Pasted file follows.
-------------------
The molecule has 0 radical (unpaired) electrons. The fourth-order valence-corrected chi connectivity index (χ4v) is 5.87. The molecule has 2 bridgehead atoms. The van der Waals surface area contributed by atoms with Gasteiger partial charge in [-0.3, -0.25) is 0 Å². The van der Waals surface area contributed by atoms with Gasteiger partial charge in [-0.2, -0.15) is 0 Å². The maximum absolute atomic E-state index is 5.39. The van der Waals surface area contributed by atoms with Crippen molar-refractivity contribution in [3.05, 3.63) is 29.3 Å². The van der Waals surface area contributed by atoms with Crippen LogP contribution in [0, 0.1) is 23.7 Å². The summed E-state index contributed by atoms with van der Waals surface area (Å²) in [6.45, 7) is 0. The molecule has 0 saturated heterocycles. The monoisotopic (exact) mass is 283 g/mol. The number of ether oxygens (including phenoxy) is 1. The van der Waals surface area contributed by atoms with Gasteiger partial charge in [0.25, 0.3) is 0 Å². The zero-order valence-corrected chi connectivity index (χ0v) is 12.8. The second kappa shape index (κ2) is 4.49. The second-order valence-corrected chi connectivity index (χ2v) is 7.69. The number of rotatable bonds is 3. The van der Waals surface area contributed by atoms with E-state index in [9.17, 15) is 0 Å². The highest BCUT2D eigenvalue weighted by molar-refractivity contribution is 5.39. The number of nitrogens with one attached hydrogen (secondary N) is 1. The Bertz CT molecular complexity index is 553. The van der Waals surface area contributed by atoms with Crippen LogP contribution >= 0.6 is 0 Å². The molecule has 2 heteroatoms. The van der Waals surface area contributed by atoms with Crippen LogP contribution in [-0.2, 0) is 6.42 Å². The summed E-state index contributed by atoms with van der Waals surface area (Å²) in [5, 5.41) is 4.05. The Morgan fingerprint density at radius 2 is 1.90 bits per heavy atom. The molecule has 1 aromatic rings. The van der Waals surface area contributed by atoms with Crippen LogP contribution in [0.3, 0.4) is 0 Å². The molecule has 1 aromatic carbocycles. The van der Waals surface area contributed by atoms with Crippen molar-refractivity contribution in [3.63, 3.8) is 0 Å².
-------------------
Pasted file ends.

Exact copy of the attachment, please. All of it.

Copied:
The molecule has 0 radical (unpaired) electrons. The fourth-order valence-corrected chi connectivity index (χ4v) is 5.87. The molecule has 2 bridgehead atoms. The van der Waals surface area contributed by atoms with Gasteiger partial charge in [-0.3, -0.25) is 0 Å². The van der Waals surface area contributed by atoms with Gasteiger partial charge in [-0.2, -0.15) is 0 Å². The maximum absolute atomic E-state index is 5.39. The van der Waals surface area contributed by atoms with Crippen molar-refractivity contribution in [3.05, 3.63) is 29.3 Å². The van der Waals surface area contributed by atoms with Crippen LogP contribution in [0, 0.1) is 23.7 Å². The summed E-state index contributed by atoms with van der Waals surface area (Å²) in [6.45, 7) is 0. The molecule has 0 saturated heterocycles. The monoisotopic (exact) mass is 283 g/mol. The number of ether oxygens (including phenoxy) is 1. The van der Waals surface area contributed by atoms with Gasteiger partial charge in [0.25, 0.3) is 0 Å². The zero-order valence-corrected chi connectivity index (χ0v) is 12.8. The second kappa shape index (κ2) is 4.49. The second-order valence-corrected chi connectivity index (χ2v) is 7.69. The number of rotatable bonds is 3. The van der Waals surface area contributed by atoms with E-state index in [9.17, 15) is 0 Å². The highest BCUT2D eigenvalue weighted by molar-refractivity contribution is 5.39. The number of nitrogens with one attached hydrogen (secondary N) is 1. The Bertz CT molecular complexity index is 553. The van der Waals surface area contributed by atoms with Crippen LogP contribution >= 0.6 is 0 Å². The molecule has 2 heteroatoms. The van der Waals surface area contributed by atoms with Crippen LogP contribution in [-0.2, 0) is 6.42 Å². The summed E-state index contributed by atoms with van der Waals surface area (Å²) in [5, 5.41) is 4.05. The Morgan fingerprint density at radius 2 is 1.90 bits per heavy atom. The molecule has 1 aromatic rings. The van der Waals surface area contributed by atoms with Crippen LogP contribution in [0.3, 0.4) is 0 Å². The molecule has 1 aromatic carbocycles. The van der Waals surface area contributed by atoms with Crippen molar-refractivity contribution in [3.63, 3.8) is 0 Å².